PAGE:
14. ^ Uncle Sam's Orchestra: Memories of the Seventh Army Orchestra John Canaria, University of Rochester Press 1998 ISBN 9781580460 194 Seventh Army Symphony on https://books.google.com
  15. ^ New Music New Allies Amy C. Beal, University of California Press, Berkeley, 2006, P. 49, ISBN 978-0-520-24755-0 "Seventh Army Symphony Orchestra (1952–1962) performing works by Roy Harris, Morton Gould and Leroy Anderson" and cultural diplomacy on https://books.google.com
  16. ^ a b "James DePreist: Biography". Allmusic. Rovi Corporation. Retrieved February 8, 2013.
  17. ^ PACO people Archived April 13, 2010, at the Wayback Machine
  18. ^ The Harbus
  19. ^ Cunningham, Carl (June 25, 1989). "Untitled". Houston Post.
  20. ^ Greenfield, Phil (February 5, 1998). Candidate Dunner has trio of talents; Diversity: Leslie Dunner, who is vying for the directorship of the Annapolis Symphony Orchestra, is a talented conductor, composer and clarinetist, The Baltimore Sun, Retrieved November 22, 2010
  21. ^ Voynovskaya, Nastia (August 20, 2021). "Michael Morgan, Visionary Oakland Symphony Conductor, Dies at Age 63". KQED Inc. Retrieved August 21, 2021.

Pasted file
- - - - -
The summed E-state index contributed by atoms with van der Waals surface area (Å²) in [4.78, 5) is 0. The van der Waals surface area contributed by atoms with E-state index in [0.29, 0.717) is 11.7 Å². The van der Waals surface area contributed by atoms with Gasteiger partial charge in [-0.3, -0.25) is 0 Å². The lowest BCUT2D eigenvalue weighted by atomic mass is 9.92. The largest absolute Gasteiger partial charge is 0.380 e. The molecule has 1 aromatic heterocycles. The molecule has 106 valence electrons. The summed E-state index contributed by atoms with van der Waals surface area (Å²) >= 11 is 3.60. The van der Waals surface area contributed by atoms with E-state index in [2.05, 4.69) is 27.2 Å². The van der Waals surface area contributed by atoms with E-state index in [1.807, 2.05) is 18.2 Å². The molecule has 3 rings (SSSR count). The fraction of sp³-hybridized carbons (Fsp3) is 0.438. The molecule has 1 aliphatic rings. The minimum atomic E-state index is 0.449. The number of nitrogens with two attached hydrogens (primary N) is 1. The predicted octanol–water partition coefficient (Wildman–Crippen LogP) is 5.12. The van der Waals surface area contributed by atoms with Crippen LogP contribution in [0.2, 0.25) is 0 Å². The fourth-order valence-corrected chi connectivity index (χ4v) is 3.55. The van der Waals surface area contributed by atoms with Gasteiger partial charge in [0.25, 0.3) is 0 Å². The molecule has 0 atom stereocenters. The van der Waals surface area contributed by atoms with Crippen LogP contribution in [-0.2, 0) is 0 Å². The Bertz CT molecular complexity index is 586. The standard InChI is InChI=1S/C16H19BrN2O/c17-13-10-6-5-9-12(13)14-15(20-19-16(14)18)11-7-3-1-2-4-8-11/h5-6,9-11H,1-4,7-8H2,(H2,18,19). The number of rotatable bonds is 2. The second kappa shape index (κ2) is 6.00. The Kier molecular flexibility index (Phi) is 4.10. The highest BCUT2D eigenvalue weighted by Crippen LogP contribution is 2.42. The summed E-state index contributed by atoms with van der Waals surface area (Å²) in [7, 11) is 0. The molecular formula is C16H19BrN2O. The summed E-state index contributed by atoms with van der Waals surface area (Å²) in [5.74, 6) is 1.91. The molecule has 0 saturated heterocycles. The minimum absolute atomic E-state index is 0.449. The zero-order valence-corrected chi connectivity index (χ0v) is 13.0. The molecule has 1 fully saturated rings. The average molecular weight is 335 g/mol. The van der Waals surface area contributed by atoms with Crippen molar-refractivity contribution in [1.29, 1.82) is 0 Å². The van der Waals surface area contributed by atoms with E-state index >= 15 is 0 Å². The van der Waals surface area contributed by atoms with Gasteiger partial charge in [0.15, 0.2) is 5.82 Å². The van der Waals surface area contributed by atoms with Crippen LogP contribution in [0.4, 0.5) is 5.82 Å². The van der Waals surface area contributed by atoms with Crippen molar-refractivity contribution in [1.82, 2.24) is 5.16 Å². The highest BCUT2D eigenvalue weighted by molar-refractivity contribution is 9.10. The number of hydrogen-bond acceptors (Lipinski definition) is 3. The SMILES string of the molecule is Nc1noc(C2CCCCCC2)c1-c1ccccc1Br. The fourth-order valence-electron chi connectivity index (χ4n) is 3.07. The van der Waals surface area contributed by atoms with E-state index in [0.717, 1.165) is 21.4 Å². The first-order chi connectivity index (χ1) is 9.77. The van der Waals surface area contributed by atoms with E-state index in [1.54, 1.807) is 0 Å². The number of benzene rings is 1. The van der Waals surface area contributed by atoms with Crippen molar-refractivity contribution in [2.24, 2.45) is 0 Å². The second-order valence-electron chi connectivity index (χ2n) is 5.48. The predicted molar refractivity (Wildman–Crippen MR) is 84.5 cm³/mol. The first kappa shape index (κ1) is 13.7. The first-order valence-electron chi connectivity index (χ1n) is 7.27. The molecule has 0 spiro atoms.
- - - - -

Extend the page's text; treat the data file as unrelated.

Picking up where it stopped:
22. ^ "Nommé directeur artistique et musical de l'Orchestre National Bordeaux Aquitaine, Paul Daniel prendra ses fonctions en septembre 2013" (PDF) (Press release). Orchestre National Bordeaux Aquitaine. July 15, 2012. Archived from the original (PDF) on July 9, 2013. Retrieved July 19, 2012.
  23. ^ Sisters in the Spotlight. March 2003. Retrieved May 18, 2010. ((cite book)): |work= ignored (help)
  24. ^ AfriClassical (February 18, 2012). "Marlon Daniel and Tatarstan State". AfriClassical. Retrieved February 16, 2022.
  25. ^ IMusici. "Marlon Daniel: A Voice for Cultural Diversity". IMusici. Retrieved February 16, 2022.
  26. ^ Africlassical (July 31, 2018). "Marlon Daniel Wins Prize at Bucharest". Africlassical. Retrieved February 16, 2022.
  27. ^ "Marlon Daniel: Biography". Marlon Daniel Biography. Retrieved February 16, 2022.
  28. ^ De Lerma, Dominique-Rene. "African Heritage Symphonic Series Vol. III". Liner note essay. Cedille Records CDR066.

Further reading